It was a telling moment that hit home.
About 30 minutes into the Richmond Hill Lions Club supper honoring first responders last Thursday half the room suddenly emptied as men and women who serve the Richmond Hill community suddenly bolted from the room leaving half eaten dinners on the table.
No one knew what may have happened as EMTs, firefighters and police left to answer a call. The fact it happened two days after the school shooting in Uvalde, Texas, only added to the drama of the moment.
“When that happened, I saw a lot of compassion in that room,” Richmond Hill police captain Raymond Fowler said.
At its May meeting the Richmond Hill City Council and Mayor Russ Carpenter issued a proclamation declaring May 26 as First Responders Appreciate Day in Richmond Hill joining with the Lions Club to recognize the vital role first responders play in service to the At that time no one in the room had ever heard of Robb Elementary School but there was no question it was in the mind and thoughts of everyone present. Thus, when the call came there was a noticeable air of apprehension.
Fortunately, whatever the situation was that arose it did not have any major consequences and several of the first responders were able to return and finish their meal.
The dinner, headed by Lions Club president Mike Bush, featured U.S. Congressman Buddy Carter (R-1) and Richmond Hill Mayor Russ Carpenter among the speakers who made obviously sincere remarks of thanks and appreciation to the first responders as did Bush and Lions Club officer Sharon Brookshire.
Richmond Hill police chief Mitch Shores in turn thanked the Lions Club and the city council for the day of appreciation.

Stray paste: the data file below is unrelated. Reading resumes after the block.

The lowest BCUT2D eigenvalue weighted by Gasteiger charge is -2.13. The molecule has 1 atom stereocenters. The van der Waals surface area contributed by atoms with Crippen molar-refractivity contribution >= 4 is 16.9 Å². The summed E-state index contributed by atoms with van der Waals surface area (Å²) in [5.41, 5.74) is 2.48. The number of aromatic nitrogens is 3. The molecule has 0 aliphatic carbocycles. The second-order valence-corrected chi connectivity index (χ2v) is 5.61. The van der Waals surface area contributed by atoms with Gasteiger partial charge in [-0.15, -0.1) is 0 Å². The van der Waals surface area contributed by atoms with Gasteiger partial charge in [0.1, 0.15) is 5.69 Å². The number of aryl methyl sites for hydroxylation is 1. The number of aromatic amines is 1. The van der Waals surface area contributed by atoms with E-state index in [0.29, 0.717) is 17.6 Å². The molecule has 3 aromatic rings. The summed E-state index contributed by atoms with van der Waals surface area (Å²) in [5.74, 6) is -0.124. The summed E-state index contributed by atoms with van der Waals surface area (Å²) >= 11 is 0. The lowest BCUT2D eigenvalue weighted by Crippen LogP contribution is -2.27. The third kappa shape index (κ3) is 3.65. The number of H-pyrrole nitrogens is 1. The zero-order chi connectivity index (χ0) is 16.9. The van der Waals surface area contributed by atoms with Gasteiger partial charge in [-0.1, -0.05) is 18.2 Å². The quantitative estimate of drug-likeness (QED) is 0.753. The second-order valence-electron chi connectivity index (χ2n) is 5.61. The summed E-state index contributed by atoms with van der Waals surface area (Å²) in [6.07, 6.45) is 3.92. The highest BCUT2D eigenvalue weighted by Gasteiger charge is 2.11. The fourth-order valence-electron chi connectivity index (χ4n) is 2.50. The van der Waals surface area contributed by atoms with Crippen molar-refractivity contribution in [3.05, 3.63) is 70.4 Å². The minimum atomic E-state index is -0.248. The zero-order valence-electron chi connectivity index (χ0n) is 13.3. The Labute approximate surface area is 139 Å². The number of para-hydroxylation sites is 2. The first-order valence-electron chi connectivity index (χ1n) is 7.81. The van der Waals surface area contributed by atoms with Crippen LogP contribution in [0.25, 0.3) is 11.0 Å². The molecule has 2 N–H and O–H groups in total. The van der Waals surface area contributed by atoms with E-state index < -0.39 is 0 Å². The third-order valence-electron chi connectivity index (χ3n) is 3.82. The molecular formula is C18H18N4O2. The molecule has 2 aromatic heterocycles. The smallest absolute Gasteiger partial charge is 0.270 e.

“I tell people it’s different people here,” said Shores who has been policy chief six years after serving on the force in Savannah for 25 years. “The Mayor and Council are very supportive and our guys appreciate it. We’re grateful to them and the Lions Club for doing this.”
Carter noted how as a former mayor of Pooler before being elected to Congress he had a full understanding of the importance of and dedication of first responders in serving their communities.
“These are the people who run to trouble, not from it,” Carter said. “What we need to know as a city is that we have them to help keep us safe. We saw that tonight.
“Thank you for doing this,” Carter told Lions Club members in attendance. “With the climate we find ourselves in this country it’s important we let first responders know we appreciate them.
“They’re who we honor tonight and why it is so important.”
Bush, a retired teacher, touched on what was going on in everyone’s mind, especially when the first responders unhesitatingly left, departing the room in mere seconds.
“It was pure evil,” Bush said of the Uvalde, Texas, shooting. “This is why we need people like them (first responders). Thank God there’s someone out there who’s going to respond to save a life.
“They have a servants’ mentality. They don’t do it for money. They do it for their community. That’s why we honor them for it, so they know how important they are to our community.”
Carpenter too, expressed his thanks and appreciation to those who serve.
“I thank you for a job well done,” Carpenter said. “We don’t have the issues other cities have and I thank you for it.
“It’s definitely encouraging for the Lions Club to do this,” Carpenter said. “It’s another sign the community is behind them 100 percent and it shows our gratitude.”
Brookshire said 45 first responders who were on duty Thursday night were invited while acknowledging not all could leave their posts.
“We’ll make sure dinners (a low country boil) will be taken to them,” Brookshire said. “We can’t say enough about what they do for maintaining the safety of our community.”